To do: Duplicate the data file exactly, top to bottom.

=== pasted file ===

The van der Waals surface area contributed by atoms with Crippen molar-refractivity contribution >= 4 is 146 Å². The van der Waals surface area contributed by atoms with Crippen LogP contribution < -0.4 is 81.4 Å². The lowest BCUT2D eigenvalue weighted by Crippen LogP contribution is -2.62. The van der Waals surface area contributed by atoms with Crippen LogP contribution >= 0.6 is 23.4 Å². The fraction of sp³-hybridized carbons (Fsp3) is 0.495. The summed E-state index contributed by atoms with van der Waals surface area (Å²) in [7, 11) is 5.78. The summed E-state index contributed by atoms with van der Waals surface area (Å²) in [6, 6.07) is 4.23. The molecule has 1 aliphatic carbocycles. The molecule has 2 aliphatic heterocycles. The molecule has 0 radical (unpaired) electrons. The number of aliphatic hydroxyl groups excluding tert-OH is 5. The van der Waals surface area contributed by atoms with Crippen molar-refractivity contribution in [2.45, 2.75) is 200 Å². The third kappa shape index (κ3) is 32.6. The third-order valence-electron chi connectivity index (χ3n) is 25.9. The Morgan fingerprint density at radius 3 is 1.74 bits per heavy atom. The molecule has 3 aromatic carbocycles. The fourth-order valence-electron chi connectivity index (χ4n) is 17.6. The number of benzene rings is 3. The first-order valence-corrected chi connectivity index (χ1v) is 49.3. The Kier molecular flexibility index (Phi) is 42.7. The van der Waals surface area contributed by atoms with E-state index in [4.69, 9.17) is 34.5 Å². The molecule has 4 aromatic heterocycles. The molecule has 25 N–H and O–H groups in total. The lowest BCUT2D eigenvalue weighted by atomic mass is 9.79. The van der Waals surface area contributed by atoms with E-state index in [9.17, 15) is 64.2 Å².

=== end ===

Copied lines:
The van der Waals surface area contributed by atoms with Crippen molar-refractivity contribution >= 4 is 146 Å². The van der Waals surface area contributed by atoms with Crippen LogP contribution < -0.4 is 81.4 Å². The lowest BCUT2D eigenvalue weighted by Crippen LogP contribution is -2.62. The van der Waals surface area contributed by atoms with Crippen LogP contribution >= 0.6 is 23.4 Å². The fraction of sp³-hybridized carbons (Fsp3) is 0.495. The summed E-state index contributed by atoms with van der Waals surface area (Å²) in [7, 11) is 5.78. The summed E-state index contributed by atoms with van der Waals surface area (Å²) in [6, 6.07) is 4.23. The molecule has 1 aliphatic carbocycles. The molecule has 2 aliphatic heterocycles. The molecule has 0 radical (unpaired) electrons. The number of aliphatic hydroxyl groups excluding tert-OH is 5. The van der Waals surface area contributed by atoms with Crippen molar-refractivity contribution in [2.45, 2.75) is 200 Å². The third kappa shape index (κ3) is 32.6. The third-order valence-electron chi connectivity index (χ3n) is 25.9. The Morgan fingerprint density at radius 3 is 1.74 bits per heavy atom. The molecule has 3 aromatic carbocycles. The fourth-order valence-electron chi connectivity index (χ4n) is 17.6. The number of benzene rings is 3. The first-order valence-corrected chi connectivity index (χ1v) is 49.3. The Kier molecular flexibility index (Phi) is 42.7. The van der Waals surface area contributed by atoms with E-state index in [4.69, 9.17) is 34.5 Å². The molecule has 4 aromatic heterocycles. The molecule has 25 N–H and O–H groups in total. The lowest BCUT2D eigenvalue weighted by atomic mass is 9.79. The van der Waals surface area contributed by atoms with E-state index in [9.17, 15) is 64.2 Å².